Using their knowledge of physics, students will build a wind chime. Mathematical computations will be done to determine the length of the pipes.
Matching the Motion
Students will learn about slope, determining slope, distance vs. time graphs through a motion filled activity. They will be split into groups with calculators and CBL motion detectors and attempt to match the graphs and equations given to them with the output from the detector that is displayed on their calculators.
Magnetic Fields Matter
This lesson introduces students to the effects of magnetic fields in matter addressing permanent magnets, diamagnetism, paramagnetism, ferromagnetism, and magnetization. First students must compare the magnetic field of a solenoid to the magnetic field of a permanent magnet. Students then learn the response of diamagnetic, paramagnetic, and ferromagnetic material to a magnetic field. Now aware of the mechanism causing a solid to respond to a field, students learn how to measure the response by l
Energy Transfer in Musical Instruments
This lesson covers concepts of energy and energy transfer utilizing energy transfer in musical instruments as an example. More specifically, the lesson explains the two different ways in which energy can be transferred between a system and its environment. The law of conservation of energy will also be taught. Example systems will be presented to students (two cars on a track and a tennis ball falling to the ground) and students will be asked to make predictions and explain the energy transfer m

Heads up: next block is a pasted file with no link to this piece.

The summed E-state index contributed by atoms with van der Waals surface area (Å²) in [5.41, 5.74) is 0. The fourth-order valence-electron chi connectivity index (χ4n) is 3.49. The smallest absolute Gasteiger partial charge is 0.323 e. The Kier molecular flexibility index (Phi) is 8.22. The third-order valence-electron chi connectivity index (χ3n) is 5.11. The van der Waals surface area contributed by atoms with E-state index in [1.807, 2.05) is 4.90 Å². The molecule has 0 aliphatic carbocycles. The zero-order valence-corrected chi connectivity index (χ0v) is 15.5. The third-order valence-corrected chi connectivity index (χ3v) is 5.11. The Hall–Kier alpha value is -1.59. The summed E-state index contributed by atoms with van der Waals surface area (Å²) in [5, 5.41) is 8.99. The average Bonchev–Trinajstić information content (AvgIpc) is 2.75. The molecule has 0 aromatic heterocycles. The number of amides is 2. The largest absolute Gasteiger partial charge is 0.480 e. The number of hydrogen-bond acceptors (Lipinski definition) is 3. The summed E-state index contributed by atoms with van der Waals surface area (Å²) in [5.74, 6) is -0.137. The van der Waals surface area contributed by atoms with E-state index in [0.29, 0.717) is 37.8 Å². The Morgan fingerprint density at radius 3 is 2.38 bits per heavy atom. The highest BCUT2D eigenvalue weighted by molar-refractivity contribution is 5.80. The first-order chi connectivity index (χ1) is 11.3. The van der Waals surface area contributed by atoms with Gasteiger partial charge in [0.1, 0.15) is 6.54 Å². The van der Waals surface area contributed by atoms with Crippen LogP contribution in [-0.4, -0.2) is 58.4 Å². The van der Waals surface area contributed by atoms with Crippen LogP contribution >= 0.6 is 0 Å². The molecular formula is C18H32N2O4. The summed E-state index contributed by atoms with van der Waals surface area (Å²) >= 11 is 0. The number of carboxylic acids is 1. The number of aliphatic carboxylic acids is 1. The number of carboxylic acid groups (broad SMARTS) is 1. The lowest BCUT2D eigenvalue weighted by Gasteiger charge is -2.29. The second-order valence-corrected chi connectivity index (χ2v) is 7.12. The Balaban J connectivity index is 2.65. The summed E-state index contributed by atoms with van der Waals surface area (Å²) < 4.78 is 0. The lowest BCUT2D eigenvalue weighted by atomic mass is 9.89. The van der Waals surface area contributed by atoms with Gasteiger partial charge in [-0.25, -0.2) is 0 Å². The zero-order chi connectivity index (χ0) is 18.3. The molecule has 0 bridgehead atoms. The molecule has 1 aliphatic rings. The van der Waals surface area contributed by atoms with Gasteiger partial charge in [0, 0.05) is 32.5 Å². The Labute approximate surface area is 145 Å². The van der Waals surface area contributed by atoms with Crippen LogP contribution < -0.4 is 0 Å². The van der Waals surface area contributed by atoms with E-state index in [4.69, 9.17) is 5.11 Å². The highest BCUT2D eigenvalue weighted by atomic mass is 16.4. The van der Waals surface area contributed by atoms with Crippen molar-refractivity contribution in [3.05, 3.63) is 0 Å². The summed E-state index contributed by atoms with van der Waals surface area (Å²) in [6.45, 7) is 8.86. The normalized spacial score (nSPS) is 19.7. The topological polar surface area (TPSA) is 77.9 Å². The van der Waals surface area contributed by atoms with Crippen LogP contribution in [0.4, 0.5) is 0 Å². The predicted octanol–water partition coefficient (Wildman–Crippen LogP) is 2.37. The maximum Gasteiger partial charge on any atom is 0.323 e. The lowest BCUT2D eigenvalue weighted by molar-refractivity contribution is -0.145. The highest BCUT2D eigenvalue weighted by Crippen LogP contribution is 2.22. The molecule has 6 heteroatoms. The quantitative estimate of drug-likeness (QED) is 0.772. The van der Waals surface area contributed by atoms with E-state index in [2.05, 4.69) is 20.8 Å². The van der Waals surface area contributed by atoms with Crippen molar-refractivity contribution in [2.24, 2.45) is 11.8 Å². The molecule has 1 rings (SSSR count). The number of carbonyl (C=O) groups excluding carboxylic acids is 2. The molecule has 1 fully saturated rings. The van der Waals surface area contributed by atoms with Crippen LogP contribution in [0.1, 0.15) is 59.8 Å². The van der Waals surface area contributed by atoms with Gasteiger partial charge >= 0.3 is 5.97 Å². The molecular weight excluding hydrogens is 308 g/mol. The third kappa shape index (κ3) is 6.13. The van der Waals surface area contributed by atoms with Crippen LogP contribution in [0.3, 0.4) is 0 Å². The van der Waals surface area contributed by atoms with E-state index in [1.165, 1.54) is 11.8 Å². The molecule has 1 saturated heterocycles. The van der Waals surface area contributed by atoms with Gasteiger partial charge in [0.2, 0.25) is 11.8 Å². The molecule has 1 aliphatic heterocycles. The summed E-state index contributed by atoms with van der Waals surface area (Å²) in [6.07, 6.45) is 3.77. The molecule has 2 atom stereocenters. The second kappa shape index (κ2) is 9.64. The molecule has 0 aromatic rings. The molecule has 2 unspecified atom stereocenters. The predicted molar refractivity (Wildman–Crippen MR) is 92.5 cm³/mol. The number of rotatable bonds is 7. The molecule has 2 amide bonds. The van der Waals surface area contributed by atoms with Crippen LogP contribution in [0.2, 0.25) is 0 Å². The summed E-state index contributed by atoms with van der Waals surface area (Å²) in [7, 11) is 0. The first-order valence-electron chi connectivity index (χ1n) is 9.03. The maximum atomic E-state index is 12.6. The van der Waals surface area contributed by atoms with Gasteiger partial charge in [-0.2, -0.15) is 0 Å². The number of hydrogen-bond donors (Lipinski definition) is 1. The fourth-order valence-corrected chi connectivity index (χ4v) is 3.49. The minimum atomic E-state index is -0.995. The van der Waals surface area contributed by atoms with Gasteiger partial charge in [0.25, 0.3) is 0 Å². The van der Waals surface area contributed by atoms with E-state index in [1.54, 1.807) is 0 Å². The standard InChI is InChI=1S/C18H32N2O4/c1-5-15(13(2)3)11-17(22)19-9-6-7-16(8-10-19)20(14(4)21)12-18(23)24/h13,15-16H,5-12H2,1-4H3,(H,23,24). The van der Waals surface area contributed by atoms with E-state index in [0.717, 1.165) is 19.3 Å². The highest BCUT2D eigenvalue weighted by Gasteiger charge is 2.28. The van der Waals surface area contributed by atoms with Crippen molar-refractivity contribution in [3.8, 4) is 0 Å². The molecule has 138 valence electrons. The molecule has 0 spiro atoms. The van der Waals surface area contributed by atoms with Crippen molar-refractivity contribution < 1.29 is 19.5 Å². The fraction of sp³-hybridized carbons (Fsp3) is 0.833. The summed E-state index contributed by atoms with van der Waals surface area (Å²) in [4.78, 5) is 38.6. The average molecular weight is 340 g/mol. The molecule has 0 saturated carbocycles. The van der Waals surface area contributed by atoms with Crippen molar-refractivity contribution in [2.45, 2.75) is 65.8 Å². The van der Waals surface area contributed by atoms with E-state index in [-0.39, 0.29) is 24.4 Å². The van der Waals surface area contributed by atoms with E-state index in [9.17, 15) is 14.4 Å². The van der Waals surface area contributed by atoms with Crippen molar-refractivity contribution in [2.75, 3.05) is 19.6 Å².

Conduction, Convection, and Radiation
With the help of simple, teacher-led demonstration activities, students learn the basic concepts of heat transfer by means of conduction, convection, and radiation. Students then apply these concepts as they work in teams to solve two problems. One problem requires that they maintain the warm temperature of one soda can filled with water at approximately body temperature, and the other problem is to cause an identical soda can of warm water to cool as much as possible during the same thirty-minu
Lost in the Amazon
The Lost in the Amazon curricular unit is a series of minds-on and hands-on engineering activities based in the Amazon rainforest in Brazil. Motivated by an adventurous theme, students discover, learn and apply the following: 1) Classification of Plants and Insects; 2) General Categorizing Skills; 3) Process Skills: Problem Solving and Critical Thinking; 4) Scientific Testing and Experimentation; 5) Properties of Materials The investigative, exploratory and problem solving nature of Lost in the